Population growth drives Australia’s economy

Australia will become the 11th largest economy on earth within the next eight years. The forecast is from UK think tank the Centre for Economics and Business Research, and is contained in its World Economic League Table 2018 report.

“One of this year’s themes is that countries depending on brainpower will generally overtake countries depending on natural resources,” says the report.” Australia is one of the most popular countries in the world for inward migration as well as having natural resources.

“The growing population means that the economy is forecast to rise from 13th largest in 2017 to 11th largest economy in 2026. Investment in urban infrastructure will need to accelerate as population increases.”

There is a perception amongst many in Australia that we have a small economy. While Australia is well behind global leaders such as the USA and China, it is larger – in terms of economic output – than many countries we might

As the report points out, the key driver of Australia’s economic growth is more people. Population is growing much more quickly than most other countries the Western world, primarily as a result of high immigration. Both major parties support this policy, though there is now something of a backlash against it.

The findings have significant ramifications for public policy makers. The report mentions the need for higher spending on infrastructure, but it also means that Australia will be increasingly important on the global stage. Government policy at all levels will need to reflect this.

A key aspect of the report is the growth of Asia, and in particular Australia’s largest trading partner China, which is forecast to overtake the USA the world’s top economy by 2030. “This remains a remarkable achievement from an economy that was only 12 percent the size of the US economy as recently as 2000.”

India will shortly overtake UK and France to become the world’s fifth largest economy (Japan and Germany will remain third and fourth). By 2032 three out of the world’s four largest economies will be Asian (China, India and Japan) while Korea and Indonesia enter world’s top ten, and Taiwan, Thailand, Philippines and Pakistan enter world’s top 25 economies.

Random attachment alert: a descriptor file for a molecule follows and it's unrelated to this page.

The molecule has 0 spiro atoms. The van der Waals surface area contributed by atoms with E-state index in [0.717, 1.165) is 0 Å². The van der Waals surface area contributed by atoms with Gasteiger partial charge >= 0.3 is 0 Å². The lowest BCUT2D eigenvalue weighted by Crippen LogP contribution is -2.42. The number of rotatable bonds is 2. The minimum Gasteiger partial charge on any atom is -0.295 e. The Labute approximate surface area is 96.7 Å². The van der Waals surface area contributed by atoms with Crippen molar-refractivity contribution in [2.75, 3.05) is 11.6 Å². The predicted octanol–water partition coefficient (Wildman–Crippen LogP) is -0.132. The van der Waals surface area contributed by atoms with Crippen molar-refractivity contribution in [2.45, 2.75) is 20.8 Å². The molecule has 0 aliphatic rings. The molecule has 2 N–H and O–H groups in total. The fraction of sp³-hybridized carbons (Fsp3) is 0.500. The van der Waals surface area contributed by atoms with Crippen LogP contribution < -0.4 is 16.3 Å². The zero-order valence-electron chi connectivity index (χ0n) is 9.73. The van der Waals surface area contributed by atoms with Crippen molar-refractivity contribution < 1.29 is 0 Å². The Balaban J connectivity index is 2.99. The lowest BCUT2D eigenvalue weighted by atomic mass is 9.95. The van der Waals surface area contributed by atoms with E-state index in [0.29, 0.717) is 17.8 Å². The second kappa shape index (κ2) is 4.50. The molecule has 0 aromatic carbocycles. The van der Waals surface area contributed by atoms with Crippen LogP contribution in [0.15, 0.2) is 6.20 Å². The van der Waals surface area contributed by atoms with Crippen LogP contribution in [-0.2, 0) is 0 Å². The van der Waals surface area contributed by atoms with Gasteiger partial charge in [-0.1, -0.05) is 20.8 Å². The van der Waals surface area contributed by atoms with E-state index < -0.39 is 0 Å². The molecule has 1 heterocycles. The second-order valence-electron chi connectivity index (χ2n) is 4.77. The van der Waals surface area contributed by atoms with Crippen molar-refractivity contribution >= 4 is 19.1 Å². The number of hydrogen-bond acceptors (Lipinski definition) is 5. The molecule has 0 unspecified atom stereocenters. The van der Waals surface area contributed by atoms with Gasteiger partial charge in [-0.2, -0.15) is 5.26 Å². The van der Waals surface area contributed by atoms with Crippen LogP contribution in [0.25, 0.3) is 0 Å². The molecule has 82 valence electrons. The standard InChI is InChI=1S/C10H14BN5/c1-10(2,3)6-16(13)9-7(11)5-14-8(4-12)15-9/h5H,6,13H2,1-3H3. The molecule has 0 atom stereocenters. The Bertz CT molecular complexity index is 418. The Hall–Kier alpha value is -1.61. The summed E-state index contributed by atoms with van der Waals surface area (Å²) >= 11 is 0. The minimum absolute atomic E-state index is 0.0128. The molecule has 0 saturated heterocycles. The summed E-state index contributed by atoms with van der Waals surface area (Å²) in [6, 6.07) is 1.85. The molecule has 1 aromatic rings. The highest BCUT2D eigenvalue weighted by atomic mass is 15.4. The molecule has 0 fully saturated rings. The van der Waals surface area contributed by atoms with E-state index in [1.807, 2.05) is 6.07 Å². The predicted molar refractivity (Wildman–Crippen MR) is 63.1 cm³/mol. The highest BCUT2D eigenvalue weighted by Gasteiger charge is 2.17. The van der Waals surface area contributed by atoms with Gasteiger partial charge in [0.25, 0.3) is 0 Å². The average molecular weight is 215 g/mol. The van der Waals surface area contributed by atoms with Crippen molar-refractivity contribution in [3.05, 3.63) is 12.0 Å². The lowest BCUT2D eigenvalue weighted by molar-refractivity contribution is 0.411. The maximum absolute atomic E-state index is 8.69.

“As formerly developing countries develop, they will become the majority of the world economy. As recently as 2000 the developed world was 76 percent of the world economy and the other countries 24 percent. Not surprisingly world politics was dominated by the 76 percent. By 2032 their share will have dropped to 44 percent while the formerly developing nations are 56 percent. Political influence is bound to follow the changing economic share and the former developing economies are likely to get increased political leverage in world bodies and bilateral relations.

Other highlights of the report:

  • India leapfrogs Britain and France to become the world’s 5th largest economy in dollar terms in 2018.
  • Brexit effects on UK less than feared and the UK bounces back to overtake France in 2020.
  • China overtakes the USA to become the world’s largest dollar economy in 2030.
  • Because the impact of President Trump on trade has been less severe than expected, the USA will retain its global crown a year longer than we anticipated in the last report.
  • Cheap energy boosts growth for energy consumers but hits energy producer.
  • As a consequence of a weak oil price, Russia will drop from 11th in 2017 to 17th in 2032.
  • Brazil will overtake France and the UK and become the 6th largest economy by 2028 • Italy will drop out of the ten largest economies by 2023 and fall to 13th in 2029.

The World Economic League Table tracks the size of different economies across the globe and projects changes over the next 15 years. This year the main revisions reflect dramatic changes in economic assumptions

“If major risks can be avoided, our central forecast is for a period of stronger growth than we have seen for the past five years, driven by cheap energy and by technology.

“The price of oil has been edging down over the last decade, driven by weaker demand, a falling ratio of energy usage to GDP as output dematerialises and, on the supply side, the growth of energy production from renewables and from fracking which has changed the traditional relationship between GDP and oil prices. We expect this change to persist through to 2032.”

The report is available here.

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